If only Gene Roddenberry, the creator of Star Trek were alive today, he would be amazed at how many of the things he predicted in his 1960’s science fiction TV show have come to fruition. Perhaps the latest fulfillment of his vision of the future coming to reality would horrify him?
By James DiGeorgia
Every major military power has experimented with trying to develop high-energy lasers without success. Leave it to the Israelis’ to figure out the technology.
On January 8, 2020, Israel’s Ministry of Defense announced a “breakthrough” in its development of laser technology. Their technological breakthrough makes it possible for the Israeli military to intercept and shot down aerial threats.
The ability to reach this milestone promises to strengthen Israel’s lower-tier missile defense and provides another opportunity for United States-Israel research and development cooperation in refining and using the technology to make it impossible for missiles to reach their targets.
The United States and Israel collaborated starting in 2006 on the development of the technology underpinning the development of Iron Dome, used to protect Israel from short-range missile attacks. It was that year Israel began the research and development of a solid-state laser for the same defense purpose. At the time, drones were just starting to become a serious military threat.
Israeli government scientists and industry partners have developed a solid-state laser capable of producing a coherent beam, based on several smaller laser modules, strong enough to intercept lower-tier rockets like drones and even missiles.
The breakthrough accomplished is the development and refinement of the laser beams' accuracy and power. Israel reports that it has been able to “target and stabilize the beam” from a distance.
The first two programs focusing on producing a ground-based laser were focused on developing a supplement to Iron Dome and included the development of a maneuverable vehicle-mounted laser capability to protect mobile forces in battle. A third program, which may take longer to develop, seeks to field an airborne version that could protect more significant areas. Perhaps a fighter plane capable of tremendous speed, and endowed with the ability to use lasers to destroy areal weapons in addition to being able to engage in combat.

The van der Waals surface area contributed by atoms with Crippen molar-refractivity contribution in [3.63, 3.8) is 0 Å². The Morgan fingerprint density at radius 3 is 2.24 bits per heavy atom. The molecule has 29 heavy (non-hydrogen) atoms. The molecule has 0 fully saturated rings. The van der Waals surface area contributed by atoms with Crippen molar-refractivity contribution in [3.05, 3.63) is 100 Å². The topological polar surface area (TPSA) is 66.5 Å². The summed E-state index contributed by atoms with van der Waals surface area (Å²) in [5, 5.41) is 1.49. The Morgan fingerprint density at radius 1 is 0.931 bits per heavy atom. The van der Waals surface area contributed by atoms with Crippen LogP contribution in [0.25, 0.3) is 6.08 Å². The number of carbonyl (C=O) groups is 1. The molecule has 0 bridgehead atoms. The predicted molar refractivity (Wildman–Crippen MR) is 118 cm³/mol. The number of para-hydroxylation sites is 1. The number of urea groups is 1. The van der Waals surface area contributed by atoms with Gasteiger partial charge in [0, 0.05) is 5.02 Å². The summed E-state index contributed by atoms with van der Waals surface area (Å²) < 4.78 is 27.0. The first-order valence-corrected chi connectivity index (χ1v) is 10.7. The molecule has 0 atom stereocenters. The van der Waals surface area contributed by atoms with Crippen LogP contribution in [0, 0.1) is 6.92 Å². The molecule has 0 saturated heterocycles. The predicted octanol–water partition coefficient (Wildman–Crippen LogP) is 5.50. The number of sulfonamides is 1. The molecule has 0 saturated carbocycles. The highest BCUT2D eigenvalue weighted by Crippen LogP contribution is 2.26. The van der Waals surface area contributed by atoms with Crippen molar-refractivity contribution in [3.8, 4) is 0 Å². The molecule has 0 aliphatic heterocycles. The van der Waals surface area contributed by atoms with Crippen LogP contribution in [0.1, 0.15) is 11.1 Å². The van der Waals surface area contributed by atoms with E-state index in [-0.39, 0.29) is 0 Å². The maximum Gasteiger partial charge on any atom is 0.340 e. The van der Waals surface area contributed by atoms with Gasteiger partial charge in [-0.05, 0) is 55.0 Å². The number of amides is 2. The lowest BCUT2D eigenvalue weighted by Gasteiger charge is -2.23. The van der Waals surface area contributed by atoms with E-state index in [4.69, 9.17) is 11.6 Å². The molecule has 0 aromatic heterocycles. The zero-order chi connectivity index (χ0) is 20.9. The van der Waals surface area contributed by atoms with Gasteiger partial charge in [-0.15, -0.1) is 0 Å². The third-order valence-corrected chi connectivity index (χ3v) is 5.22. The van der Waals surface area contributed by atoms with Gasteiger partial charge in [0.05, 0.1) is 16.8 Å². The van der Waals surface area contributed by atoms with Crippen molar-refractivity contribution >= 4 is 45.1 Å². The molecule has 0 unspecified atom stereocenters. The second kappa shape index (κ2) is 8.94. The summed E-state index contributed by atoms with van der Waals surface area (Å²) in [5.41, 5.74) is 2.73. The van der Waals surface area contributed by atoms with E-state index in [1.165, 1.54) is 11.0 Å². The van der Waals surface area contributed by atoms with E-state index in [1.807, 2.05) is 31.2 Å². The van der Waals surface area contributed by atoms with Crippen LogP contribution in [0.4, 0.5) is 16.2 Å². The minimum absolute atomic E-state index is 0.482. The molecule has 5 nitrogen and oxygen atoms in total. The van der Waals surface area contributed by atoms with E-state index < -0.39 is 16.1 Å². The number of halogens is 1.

Brig. Gen. Yaniv Rotem at the Israeli Defense Ministry predicts that Israel will be able to demonstrate its laser capabilities in the field later this year. To be clear, Rotem appears to be referring to a demonstrator and not a fielded system. Regardless, this technology is still in its infancy, but the developments accomplished reflect significant R&D milestones.
The development of this laser weapon technology could provide Israel with an inexhaustible interception ability, which would render Iran and other enemy missiles worthless.
Despite the significant advantages of this new laser technology, it’s still not capable of interception at the speed of light. While the laser beam would indeed reach the target at the speed of light, traveling much faster to the target than a traditional kinetic interceptor, it would need to remain on the target for several seconds before destroying it. The amount of time required would depend on variables such as distance, beam power, atmospheric conditions, the nature of the target and the laser’s exact spot on the target. So, the technology isn’t yet as envisioned by Mr. Roddenberry in the late 1960s.
Another issue is while Iron Dome kinetic interceptors are capable of launching several interceptors simultaneously, sending each one to a different target. This new laser technology can only focus on only one target at a time.
The next advance in laser technology can increase the output of lasers to defeat higher-end threats found in the Russian, Chinese and Iranian military arsenals. This is going to take a few years and is a priority as both countries are working on hypersonic missiles.